- First, I use x-large garden gloves with the little rubber bumps. They grip great and they go on/off real easy. Mine came from a local dollar store.
- I also made my own sewing machine "drop-in" about 12 years ago and it is the greatest thing for home machine quilting. You need a flat space to work with -- larger than the small sewing machine area. This is a link to the "drop-in" -- if you check it out, notice how worn out it is!
- Next, I use lots of safety pins -- all sizes (I am not a pin snob). I have a utility table (30 x 72 -- the top is about 3/4" thick) that stays at the end of my king size bed. I sandwich on the bed then my DH helps me slide the quilt over to the table.
- I clip the quilt on the table with big paper binding clips. Big enough to get around the table. I am careful to stretch the backing and always start in the middle. After pinning all around the table, I shift the pin the sides, constantly making sure the backing is very tight.
- To make the table taller (I am 5'7"), I added plumbers 10" PVC pipe on the legs.
- A BIG step ... always pass your batting through the dryer with a small wet towel and NO BOUNCE -- you WANT the static cling!!! As you sandwich on the bed, additional static will build up while you are smoothing the layers. One of my friends uses a little wisk broom to smooth the layers.
- Never roll your quilt -- always make sure it is loose on the table and able to slide around. I have also waxed the table top using spray starch. Go figure!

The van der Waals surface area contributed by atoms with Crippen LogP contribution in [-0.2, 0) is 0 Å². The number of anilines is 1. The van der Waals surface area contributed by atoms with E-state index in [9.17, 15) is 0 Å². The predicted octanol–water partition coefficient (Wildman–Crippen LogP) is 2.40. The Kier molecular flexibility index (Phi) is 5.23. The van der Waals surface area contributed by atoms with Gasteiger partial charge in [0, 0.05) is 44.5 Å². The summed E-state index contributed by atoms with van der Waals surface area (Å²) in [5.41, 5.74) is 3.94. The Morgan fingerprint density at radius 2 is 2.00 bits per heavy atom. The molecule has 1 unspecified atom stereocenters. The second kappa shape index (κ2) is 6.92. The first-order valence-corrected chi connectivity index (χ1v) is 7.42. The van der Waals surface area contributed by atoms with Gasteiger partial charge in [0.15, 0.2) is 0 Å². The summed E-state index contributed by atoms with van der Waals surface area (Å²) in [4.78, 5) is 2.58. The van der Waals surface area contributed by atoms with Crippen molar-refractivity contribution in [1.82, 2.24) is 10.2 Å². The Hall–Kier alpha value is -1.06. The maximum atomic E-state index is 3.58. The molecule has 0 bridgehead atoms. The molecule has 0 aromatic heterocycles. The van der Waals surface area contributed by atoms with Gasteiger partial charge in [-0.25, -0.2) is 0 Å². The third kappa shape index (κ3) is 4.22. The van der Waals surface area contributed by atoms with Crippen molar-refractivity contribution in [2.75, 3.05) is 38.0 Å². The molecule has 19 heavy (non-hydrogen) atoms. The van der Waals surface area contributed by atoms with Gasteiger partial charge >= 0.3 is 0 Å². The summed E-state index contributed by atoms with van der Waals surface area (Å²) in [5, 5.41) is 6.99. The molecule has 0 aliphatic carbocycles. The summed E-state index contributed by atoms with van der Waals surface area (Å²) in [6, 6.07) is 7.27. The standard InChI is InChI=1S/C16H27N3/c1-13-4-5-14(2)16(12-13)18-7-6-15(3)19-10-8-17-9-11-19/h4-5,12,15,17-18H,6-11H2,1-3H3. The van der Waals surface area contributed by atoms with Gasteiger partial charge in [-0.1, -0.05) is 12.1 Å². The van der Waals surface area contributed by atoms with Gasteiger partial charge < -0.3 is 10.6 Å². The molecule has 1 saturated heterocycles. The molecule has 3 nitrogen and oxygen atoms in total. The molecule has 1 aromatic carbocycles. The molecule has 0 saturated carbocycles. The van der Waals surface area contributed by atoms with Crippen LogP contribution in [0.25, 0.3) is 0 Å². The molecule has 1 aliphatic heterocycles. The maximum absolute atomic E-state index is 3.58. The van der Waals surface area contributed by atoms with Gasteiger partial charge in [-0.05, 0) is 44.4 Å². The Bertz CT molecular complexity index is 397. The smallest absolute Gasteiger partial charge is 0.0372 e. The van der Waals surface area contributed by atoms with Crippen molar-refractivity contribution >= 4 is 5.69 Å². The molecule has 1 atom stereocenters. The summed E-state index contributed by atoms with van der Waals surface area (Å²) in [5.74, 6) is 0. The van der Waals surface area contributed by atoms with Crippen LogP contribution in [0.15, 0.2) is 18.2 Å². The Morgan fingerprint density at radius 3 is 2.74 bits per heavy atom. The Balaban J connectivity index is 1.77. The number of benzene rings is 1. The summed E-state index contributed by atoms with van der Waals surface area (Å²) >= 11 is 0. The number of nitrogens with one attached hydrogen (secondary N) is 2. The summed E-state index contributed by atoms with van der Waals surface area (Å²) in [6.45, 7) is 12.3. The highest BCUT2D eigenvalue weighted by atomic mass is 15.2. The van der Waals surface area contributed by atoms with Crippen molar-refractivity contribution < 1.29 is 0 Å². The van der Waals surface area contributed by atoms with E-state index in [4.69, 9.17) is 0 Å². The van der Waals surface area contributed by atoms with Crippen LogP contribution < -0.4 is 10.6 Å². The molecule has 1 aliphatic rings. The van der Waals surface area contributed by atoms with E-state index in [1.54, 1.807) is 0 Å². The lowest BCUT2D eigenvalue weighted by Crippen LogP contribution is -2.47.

- I practice a LOT of doodling with pen and paper. Junk mail has a purpose in my house.
- Start small -- we have 2 cats, so I have made several 30 x 30 quilts for them to sleep on. I change them out constantly and throw them in the washer/dryer often. As your confidence builds, so will the size of your quilts.
- Don't worry if you have a few tucks in the beginning. Keep a ripper close by and check the back often to catch the tucks as soon as possible. If you need to, re-position the safety pins after smoothing. When I first started, I also stitched in the ditch to hold everything together about 10 - 12" apart -- for example, around the big blocks, then went back and doodled all over the place.
- Try and keep your stitches even. In the beginning, it will be hard -- but try this: Keep the "pace" in your head with counting techniques. 1-2-3, 1-2-3 -- like learning to dance. The rhythmic counting helps to stay focused. Also watch out for those curves. When you are driving a car and coming around a curve, you tend to slow down on the approach, then speed up going around (especially when you are familiar with the road -- admit it -- you do!).
- Keep a sketch book of favorite doodles. I have also taken pictures of beautiful wall paper for inspiration. My I-phone is full.
- My way is not the only way. Different does not mean wrong -- just different.
- Can I do anything a long-armer can do? Probably not, but I like to try.
- Do I want a mid or long-arm -- you betcha! One Day!
- Now go have Fun!
Saturday, August 13, 2011
Quilting with Home Machine - My Way
Above is my Indigo Monochromatic top being quilted. For this design, I doodled on scrap paper, cut a template for a curve and used a medicine bottle cap for tracing a circle. I only traced the circle, the square in the middle and the curve -- all the feathers are free-hand.